Ila Isham has a lot to worry about – the angst of being an Ali Zafar groupie and the extra layers of fat she has inherited from her Punjabi lineage. Add to this separated parents, an enthusiastic best friend, Deepali, whose idea of variety means dating three guys at the same time and Aunty Maleeka, mom’s BFF, whose savvy skills throw up more problems than solutions.
Ila’s life takes an exciting turn when she decides to hunt for the perfect partner for her mother. With a little help from Deepali, Aunty Maleeka and Dev of the inviting chocolate-pool eyes, she’ll have to brave it all – from Lagaan.com and Ok-cupid profiles to handlebar-moustache colonels and middle-aged psychos, if she wants to succeed in her quest!
Operation Mom – an opportunity to whack the funny bone.
In general, I think life would be more fun if we took it down a notch. I am a huge proponent of stand up comedy and improv because I think it helps us let go of our Type A existence, be spontaneous and have a laugh or two. That goes for the performers as well as the audience members. So many of us take ourselves way too seriously and really need a whack of our funny bone from time to time.
I grew up reading very serious novels, most of them Classic British literature. It wasn’t until I moved to the United States many years later that I discovered the American sense of humor – so basic, so subtle and so able to lighten your mood on any given day. It made me think about how I had so material right here in my home.
In Indian life, be it in or outside of India, there is an element of predictability and safety that underscores practically every decision — it’s a classic example as to why Indian parents want their kids to go into ‘safe’ professions like medicine and engineering. There is plenty of comedy in that itself – you just need to dig for it. And when it comes to predictability, you don’t typically find an Indian situation in which the daughter is setting up her mom – usually it happens the other way around. You don’t find stories which expose you to a variety of cray cray ethnic situations strewn around Mumbai – all ripe for comedic interpretation. That’s what I wanted to do with Operation Mom — in many ways it is an LOL window into my life and circumstances. As a Mumbaikar I feel like I have many affinities – to the Punjabi way of life, to the Parsi community, to places like Swati Snacks and Worli Seaface…all these are part of my ordinary world that I wanted to share with folks everywhere. I wanted to highlight the contextual comedy that is such a huge part of my people and in these places. And the fun with writing fiction is that through it, you can make the ordinary, extraordinary.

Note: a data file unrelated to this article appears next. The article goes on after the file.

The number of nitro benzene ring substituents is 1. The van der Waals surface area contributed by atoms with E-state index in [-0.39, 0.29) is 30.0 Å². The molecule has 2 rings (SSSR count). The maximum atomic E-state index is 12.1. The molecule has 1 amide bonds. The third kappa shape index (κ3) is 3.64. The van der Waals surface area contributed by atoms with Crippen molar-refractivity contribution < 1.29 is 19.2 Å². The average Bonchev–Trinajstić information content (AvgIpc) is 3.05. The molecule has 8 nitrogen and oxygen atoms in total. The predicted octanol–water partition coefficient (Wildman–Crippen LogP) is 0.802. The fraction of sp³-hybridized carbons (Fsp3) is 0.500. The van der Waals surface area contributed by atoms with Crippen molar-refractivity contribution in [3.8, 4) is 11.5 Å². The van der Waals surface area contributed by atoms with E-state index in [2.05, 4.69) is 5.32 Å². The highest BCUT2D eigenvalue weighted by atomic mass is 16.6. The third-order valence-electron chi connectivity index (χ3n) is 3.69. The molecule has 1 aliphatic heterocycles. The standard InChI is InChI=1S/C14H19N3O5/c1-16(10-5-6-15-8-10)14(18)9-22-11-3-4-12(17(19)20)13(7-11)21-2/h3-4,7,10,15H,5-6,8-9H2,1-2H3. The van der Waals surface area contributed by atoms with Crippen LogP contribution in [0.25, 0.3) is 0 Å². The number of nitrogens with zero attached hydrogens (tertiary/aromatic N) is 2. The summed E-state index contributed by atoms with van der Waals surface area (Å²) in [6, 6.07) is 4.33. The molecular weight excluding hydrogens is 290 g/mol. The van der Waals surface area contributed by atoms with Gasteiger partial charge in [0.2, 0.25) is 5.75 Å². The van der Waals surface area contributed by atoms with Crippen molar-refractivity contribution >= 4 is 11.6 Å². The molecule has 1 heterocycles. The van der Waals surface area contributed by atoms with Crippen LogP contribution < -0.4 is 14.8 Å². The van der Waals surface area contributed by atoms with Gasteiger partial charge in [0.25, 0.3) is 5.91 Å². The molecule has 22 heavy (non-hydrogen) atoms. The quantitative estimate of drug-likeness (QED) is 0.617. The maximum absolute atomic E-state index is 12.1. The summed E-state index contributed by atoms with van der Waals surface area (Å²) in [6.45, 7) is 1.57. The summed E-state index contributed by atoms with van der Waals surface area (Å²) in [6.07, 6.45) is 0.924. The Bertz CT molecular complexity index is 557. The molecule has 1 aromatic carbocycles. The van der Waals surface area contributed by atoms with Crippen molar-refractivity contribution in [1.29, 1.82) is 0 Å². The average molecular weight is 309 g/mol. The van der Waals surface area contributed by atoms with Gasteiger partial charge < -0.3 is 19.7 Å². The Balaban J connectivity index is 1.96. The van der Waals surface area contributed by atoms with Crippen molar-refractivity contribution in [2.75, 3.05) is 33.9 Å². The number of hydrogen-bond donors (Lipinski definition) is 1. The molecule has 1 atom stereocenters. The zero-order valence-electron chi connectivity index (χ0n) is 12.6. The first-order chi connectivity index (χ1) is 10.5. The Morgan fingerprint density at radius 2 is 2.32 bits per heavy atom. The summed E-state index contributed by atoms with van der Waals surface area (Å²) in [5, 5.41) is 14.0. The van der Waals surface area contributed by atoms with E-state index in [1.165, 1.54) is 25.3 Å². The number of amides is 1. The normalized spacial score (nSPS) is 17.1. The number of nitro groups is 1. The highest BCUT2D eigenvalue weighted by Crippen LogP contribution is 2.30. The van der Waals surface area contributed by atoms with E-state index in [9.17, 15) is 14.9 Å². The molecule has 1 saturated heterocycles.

My relationship with my own mom has been fairly laid back. She definitely played her role of ‘Classic Punjabi Mother’ during my younger years but as any Punjabi will tell you, the moment you enter into the institution of marriage, the Punjabi mother becomes completely hands-off. My book actually has nothing to do with my own mother but her ridiculous Punju traits definitely carry through all the humorous set-pieces. For anyone familiar with the quirks of this particular community, the anecdotes will resonate.
When I was a kid, she was highly skeptical of anything concerning me – where I went, who I met and why I pursued the things I wanted to do. Her old-school Punjabi mindset had her believe that if I was too ‘interesting’ or ‘determined’, then it would naturally become an impediment to ‘marrying me off’. So when I successfully stalked George Michael, my teen pop idol, it truly stressed her out.
Who is George Michael, you ask? Well, back in the eighties, he was the lead singer of Wham! Okay that completely gives away my age 🙂 I was one of many teenage girls in the eighties who was completely obsessed with him. Determined to meet him in person, I went through lengths to stalk him one summer holiday in England. It took practically all summer for me to track him down, and mind you this was long before the age of internet or social media, so I really take great pride in my grass roots research skills! I made my way to his father’s restaurant in Edgware, and then followed his cat to his house in Bushey Meads where I had a long chat with his mother, who finally pointed me to the office of his manager in Central London, where I eventually met him. I was fifteen then, obsessive to put it mildly…or perhaps I should say, ‘determined.’ But this event propelled me to teen stardom…as pathetic as that sounds! And the story has kept listeners marveling and laughing with each re-telling these last thirty-five years. So I chose to copy-paste the George Michael story from my life and into my novel, almost verbatim.
What’s wrong with the Comedy of Obsessiveness? Like I said, life would be so much more fun if we took ourselves a little less seriously.
Reenita Malhotra Hora is a founder, executive-level content, operations & marketing leader, and prolific writer. With multiple years of experience in media, entertainment, communications, tech/innovation and wellness industries in the USA and Asia, she grows organizations, ranging from early stage startups through mid-size businesses, through storytelling, creative marketing and business strategy.
Reenita has written seven books – five non fiction and two fiction. She is the writer, anchor and executive producer of Shadow Realm and True Fiction Project podcasts and founder of the Chapter by episode fiction app. She has contributed to The Hindu, South China Morning Post, Wall Street Journal, New York Times, CNN, Asian Investor, Times of India, National GeographicKids, Cartoon Network Asia, Disney, and more.
Special thanks to A Marketing Expert!